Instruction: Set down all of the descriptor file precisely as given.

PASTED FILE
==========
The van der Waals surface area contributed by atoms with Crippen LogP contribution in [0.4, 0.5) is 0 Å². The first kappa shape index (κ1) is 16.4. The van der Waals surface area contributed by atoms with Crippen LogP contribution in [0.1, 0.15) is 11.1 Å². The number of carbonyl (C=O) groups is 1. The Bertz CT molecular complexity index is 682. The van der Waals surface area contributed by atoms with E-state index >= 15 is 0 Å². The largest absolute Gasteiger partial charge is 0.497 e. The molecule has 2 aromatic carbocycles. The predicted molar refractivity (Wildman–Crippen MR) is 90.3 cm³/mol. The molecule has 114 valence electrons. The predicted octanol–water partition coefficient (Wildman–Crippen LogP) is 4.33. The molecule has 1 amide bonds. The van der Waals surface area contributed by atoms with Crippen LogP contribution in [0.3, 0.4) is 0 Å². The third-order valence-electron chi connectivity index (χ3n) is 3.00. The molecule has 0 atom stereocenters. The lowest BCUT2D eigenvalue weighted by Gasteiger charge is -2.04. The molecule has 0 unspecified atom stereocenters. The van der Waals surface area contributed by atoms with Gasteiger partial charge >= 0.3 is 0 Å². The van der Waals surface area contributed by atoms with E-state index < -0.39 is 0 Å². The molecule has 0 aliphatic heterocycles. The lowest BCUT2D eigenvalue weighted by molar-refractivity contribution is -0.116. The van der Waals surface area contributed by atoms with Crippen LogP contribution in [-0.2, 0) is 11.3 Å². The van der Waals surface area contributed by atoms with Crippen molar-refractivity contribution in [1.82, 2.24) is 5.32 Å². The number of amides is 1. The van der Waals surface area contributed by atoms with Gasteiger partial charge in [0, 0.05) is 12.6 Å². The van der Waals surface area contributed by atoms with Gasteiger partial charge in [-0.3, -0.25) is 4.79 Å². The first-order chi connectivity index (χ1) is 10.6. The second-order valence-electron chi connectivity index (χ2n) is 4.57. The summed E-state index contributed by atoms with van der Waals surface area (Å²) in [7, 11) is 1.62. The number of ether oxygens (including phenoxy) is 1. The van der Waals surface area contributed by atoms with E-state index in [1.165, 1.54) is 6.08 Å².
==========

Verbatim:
The van der Waals surface area contributed by atoms with Crippen LogP contribution in [0.4, 0.5) is 0 Å². The first kappa shape index (κ1) is 16.4. The van der Waals surface area contributed by atoms with Crippen LogP contribution in [0.1, 0.15) is 11.1 Å². The number of carbonyl (C=O) groups is 1. The Bertz CT molecular complexity index is 682. The van der Waals surface area contributed by atoms with E-state index >= 15 is 0 Å². The largest absolute Gasteiger partial charge is 0.497 e. The molecule has 2 aromatic carbocycles. The predicted molar refractivity (Wildman–Crippen MR) is 90.3 cm³/mol. The molecule has 114 valence electrons. The predicted octanol–water partition coefficient (Wildman–Crippen LogP) is 4.33. The molecule has 1 amide bonds. The van der Waals surface area contributed by atoms with Crippen LogP contribution in [0.3, 0.4) is 0 Å². The third-order valence-electron chi connectivity index (χ3n) is 3.00. The molecule has 0 atom stereocenters. The lowest BCUT2D eigenvalue weighted by Gasteiger charge is -2.04. The molecule has 0 unspecified atom stereocenters. The van der Waals surface area contributed by atoms with Gasteiger partial charge >= 0.3 is 0 Å². The van der Waals surface area contributed by atoms with E-state index < -0.39 is 0 Å². The molecule has 0 aliphatic heterocycles. The lowest BCUT2D eigenvalue weighted by molar-refractivity contribution is -0.116. The van der Waals surface area contributed by atoms with Crippen LogP contribution in [-0.2, 0) is 11.3 Å². The van der Waals surface area contributed by atoms with Crippen molar-refractivity contribution in [1.82, 2.24) is 5.32 Å². The number of amides is 1. The van der Waals surface area contributed by atoms with Gasteiger partial charge in [0, 0.05) is 12.6 Å². The van der Waals surface area contributed by atoms with Gasteiger partial charge in [-0.3, -0.25) is 4.79 Å². The first-order chi connectivity index (χ1) is 10.6. The second-order valence-electron chi connectivity index (χ2n) is 4.57. The summed E-state index contributed by atoms with van der Waals surface area (Å²) in [7, 11) is 1.62. The number of ether oxygens (including phenoxy) is 1. The van der Waals surface area contributed by atoms with E-state index in [1.165, 1.54) is 6.08 Å².